If you own valuables, such as jewelry or collectibles, you should inventory and take pictures of them. These are much harder to track than bank accounts (where records are automatically generated). It is better to have a list of all of these items (along with corresponding pictures) at the outset of your case.
6. Rely on your support network.
Divorce is one of the most stressful times in person’s life. Unfortunately, the Courts, and the legal system at large, are unable to help you emotionally get through this difficult time. Reach out to close friends and family members. They will be an invaluable crutch during this time.
Often, a spouse can be alienated from their friends and family during a marriage, either intentionally or unintentionally. While this is unfortunate, the good news is that they will usually be more than welcoming once you reestablish communication.
You may also want to consider therapy or counseling to help you cope with the divorce. While your attorney can lend an ear to the emotional turmoil you may be feeling, but they are not trained to be your counselor. If your case is especially contentious, it will be helpful to have a neutral person with whom you can discuss the emotional aspect of your divorce.
7. Start gathering documentation.
There will be a lot of paperwork you will be requested to provide to your attorney in a divorce proceeding. Many of these documents will be at your fingertips, either in your records or available online. However, some of the documentation may take time to locate and prepare. Start now so as to avoid delays later on.
Gather the following:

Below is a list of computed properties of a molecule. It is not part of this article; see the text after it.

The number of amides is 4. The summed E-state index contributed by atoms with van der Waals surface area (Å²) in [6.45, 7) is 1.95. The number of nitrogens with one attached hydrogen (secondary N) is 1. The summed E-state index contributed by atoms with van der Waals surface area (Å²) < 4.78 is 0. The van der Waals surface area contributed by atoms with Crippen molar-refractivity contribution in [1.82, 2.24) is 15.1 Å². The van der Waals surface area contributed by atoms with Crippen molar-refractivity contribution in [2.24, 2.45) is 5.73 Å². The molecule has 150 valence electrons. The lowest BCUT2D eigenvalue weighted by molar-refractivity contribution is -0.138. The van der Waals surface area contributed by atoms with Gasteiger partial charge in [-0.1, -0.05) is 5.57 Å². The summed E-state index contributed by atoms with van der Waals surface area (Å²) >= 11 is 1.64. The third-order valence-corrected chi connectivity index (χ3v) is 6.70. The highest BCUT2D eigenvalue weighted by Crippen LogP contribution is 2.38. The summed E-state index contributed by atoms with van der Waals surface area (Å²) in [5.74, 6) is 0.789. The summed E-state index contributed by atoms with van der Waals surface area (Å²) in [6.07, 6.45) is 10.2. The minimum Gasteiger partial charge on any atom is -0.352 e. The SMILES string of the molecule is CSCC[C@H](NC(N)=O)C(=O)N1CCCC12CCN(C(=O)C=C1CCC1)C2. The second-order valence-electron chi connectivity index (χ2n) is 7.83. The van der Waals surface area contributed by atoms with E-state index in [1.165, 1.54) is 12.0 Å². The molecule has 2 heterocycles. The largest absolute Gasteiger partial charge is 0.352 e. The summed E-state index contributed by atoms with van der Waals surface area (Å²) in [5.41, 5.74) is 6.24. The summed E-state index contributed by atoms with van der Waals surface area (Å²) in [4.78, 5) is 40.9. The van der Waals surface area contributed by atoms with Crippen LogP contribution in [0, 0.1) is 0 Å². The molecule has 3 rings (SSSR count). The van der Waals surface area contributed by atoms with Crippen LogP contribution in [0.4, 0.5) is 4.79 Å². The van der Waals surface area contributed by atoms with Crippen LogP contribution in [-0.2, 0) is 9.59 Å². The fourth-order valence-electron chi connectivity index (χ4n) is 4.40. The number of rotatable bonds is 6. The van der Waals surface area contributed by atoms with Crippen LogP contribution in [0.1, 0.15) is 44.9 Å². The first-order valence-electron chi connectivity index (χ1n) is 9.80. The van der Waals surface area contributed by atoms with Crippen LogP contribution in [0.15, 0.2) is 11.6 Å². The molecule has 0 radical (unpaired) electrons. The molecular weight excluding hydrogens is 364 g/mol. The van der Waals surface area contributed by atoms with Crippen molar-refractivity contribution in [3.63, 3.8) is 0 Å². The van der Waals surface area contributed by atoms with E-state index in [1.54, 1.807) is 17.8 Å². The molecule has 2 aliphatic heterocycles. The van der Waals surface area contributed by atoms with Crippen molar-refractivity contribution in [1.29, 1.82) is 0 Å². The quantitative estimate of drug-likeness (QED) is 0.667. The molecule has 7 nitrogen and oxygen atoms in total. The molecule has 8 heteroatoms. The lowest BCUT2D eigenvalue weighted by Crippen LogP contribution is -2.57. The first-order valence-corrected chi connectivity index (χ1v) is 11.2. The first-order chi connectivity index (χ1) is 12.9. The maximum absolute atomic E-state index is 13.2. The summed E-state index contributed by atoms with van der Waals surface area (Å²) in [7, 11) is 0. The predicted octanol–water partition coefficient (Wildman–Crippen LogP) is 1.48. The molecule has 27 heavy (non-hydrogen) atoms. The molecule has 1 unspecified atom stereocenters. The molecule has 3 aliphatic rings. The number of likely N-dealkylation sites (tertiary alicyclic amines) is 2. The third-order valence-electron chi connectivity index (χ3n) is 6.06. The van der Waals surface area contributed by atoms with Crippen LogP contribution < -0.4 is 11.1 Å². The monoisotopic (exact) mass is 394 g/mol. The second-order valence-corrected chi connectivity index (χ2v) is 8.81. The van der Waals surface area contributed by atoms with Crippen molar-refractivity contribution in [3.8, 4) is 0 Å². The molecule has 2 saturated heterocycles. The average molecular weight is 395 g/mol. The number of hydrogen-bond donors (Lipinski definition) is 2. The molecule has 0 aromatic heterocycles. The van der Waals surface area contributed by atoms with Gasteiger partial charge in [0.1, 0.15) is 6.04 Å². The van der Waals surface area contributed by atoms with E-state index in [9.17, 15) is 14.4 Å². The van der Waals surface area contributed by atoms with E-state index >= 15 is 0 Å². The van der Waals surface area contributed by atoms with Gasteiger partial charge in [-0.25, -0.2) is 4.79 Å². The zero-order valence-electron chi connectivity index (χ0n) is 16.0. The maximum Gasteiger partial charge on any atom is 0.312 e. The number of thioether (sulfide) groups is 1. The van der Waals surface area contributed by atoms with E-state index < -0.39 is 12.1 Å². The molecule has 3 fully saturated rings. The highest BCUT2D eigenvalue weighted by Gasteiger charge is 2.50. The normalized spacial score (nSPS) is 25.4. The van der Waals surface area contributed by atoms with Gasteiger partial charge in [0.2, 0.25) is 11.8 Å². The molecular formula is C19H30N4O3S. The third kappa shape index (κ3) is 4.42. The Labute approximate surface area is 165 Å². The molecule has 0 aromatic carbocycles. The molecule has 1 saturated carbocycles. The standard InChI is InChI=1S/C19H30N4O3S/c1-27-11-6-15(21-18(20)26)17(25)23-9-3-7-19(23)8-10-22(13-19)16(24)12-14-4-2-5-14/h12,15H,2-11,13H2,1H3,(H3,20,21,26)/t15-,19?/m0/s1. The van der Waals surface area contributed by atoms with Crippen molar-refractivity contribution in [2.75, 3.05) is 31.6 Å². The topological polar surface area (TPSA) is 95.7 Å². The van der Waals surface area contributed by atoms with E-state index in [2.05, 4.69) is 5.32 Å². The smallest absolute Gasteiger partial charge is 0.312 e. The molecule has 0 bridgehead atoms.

i. Deeds to real property, mortgages, Home Equity Lines of Credit, etc.
ii. Purchase agreements for cars, trucks, boats, etc.
iii. Stocks, bonds and other investment documentation
iv. Appraisals for valuables (jewelry, collectibles, paintings, etc.)
v. Insurance policy or policies
3. Proof of liabilities
i. Credit card debt (even closed accounts that still have balances)
ii. Student loan debt
iii. Utilities (if you are behind)
iv. Mortgage (if you are behind)
4. Employment history
i. Does one spouse have special training that they are not using?
ii. Did one spouse intentionally earn less in the year preceding the divorce as part of divorce planning?
iii. Did a spouse change careers to show a lower income?
iv. You can obtain a Social Security Earnings Statement to show your historical earnings. These statements are prepared by the Social Security Administration (SSA) and are available for download free of charge at this address:
5. Medical history
i. Does one party have a disability that prevents or limits them from working?
ii. Does a party have a history of mental illness?
iii. Does a party have a substance abuse problem? (any DWI’s?)
6. Business records
i. If one spouse (or both) has a business, you will need the business records related to that business. You may have to conduct a business valuation or a cash flow analysis to determine the spouse’s income potential as well as the value of the business. Discuss these issues with your attorney. Any documentation you have regarding the business related to transactions, inventory, accounts, etc., will be helpful.
8. Monitor bank accounts, credit cards, lines of credit, etc.
Even though the legal end of the marriage, for the purposes of equitable distribution, is the date of the filing of the Complaint for Divorce, this legal deadline does not give a party carte blanche to rack up enormous expenses immediately prior to the filing of the Complaint. However, it may be difficult to recoup money or assets that a spouse dissipates prior to or during the divorce litigation. While the other spouse would have recourse in the Courts, from a practical and cost-effective perspective, it is much better to stop such behavior before it starts than to recoup the funds at a later date.